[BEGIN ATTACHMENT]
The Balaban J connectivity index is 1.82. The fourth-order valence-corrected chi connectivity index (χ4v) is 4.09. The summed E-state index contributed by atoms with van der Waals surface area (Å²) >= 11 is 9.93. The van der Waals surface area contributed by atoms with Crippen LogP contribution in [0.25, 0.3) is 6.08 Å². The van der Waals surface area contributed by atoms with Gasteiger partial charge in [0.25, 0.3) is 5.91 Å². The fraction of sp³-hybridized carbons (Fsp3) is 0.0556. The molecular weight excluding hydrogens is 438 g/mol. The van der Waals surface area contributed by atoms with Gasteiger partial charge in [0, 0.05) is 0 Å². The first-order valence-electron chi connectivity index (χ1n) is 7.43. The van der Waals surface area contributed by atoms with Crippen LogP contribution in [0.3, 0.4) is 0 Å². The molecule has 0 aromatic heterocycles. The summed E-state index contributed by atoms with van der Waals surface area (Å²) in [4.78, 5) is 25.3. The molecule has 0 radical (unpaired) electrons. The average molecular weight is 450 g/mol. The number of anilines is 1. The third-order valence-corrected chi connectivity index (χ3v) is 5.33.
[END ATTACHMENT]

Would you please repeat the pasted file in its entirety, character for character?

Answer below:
The Balaban J connectivity index is 1.82. The fourth-order valence-corrected chi connectivity index (χ4v) is 4.09. The summed E-state index contributed by atoms with van der Waals surface area (Å²) >= 11 is 9.93. The van der Waals surface area contributed by atoms with Crippen LogP contribution in [0.25, 0.3) is 6.08 Å². The van der Waals surface area contributed by atoms with Gasteiger partial charge in [0.25, 0.3) is 5.91 Å². The fraction of sp³-hybridized carbons (Fsp3) is 0.0556. The molecular weight excluding hydrogens is 438 g/mol. The van der Waals surface area contributed by atoms with Gasteiger partial charge in [0, 0.05) is 0 Å². The first-order valence-electron chi connectivity index (χ1n) is 7.43. The van der Waals surface area contributed by atoms with Crippen LogP contribution in [0.3, 0.4) is 0 Å². The molecule has 0 aromatic heterocycles. The summed E-state index contributed by atoms with van der Waals surface area (Å²) in [4.78, 5) is 25.3. The molecule has 0 radical (unpaired) electrons. The average molecular weight is 450 g/mol. The number of anilines is 1. The third-order valence-corrected chi connectivity index (χ3v) is 5.33.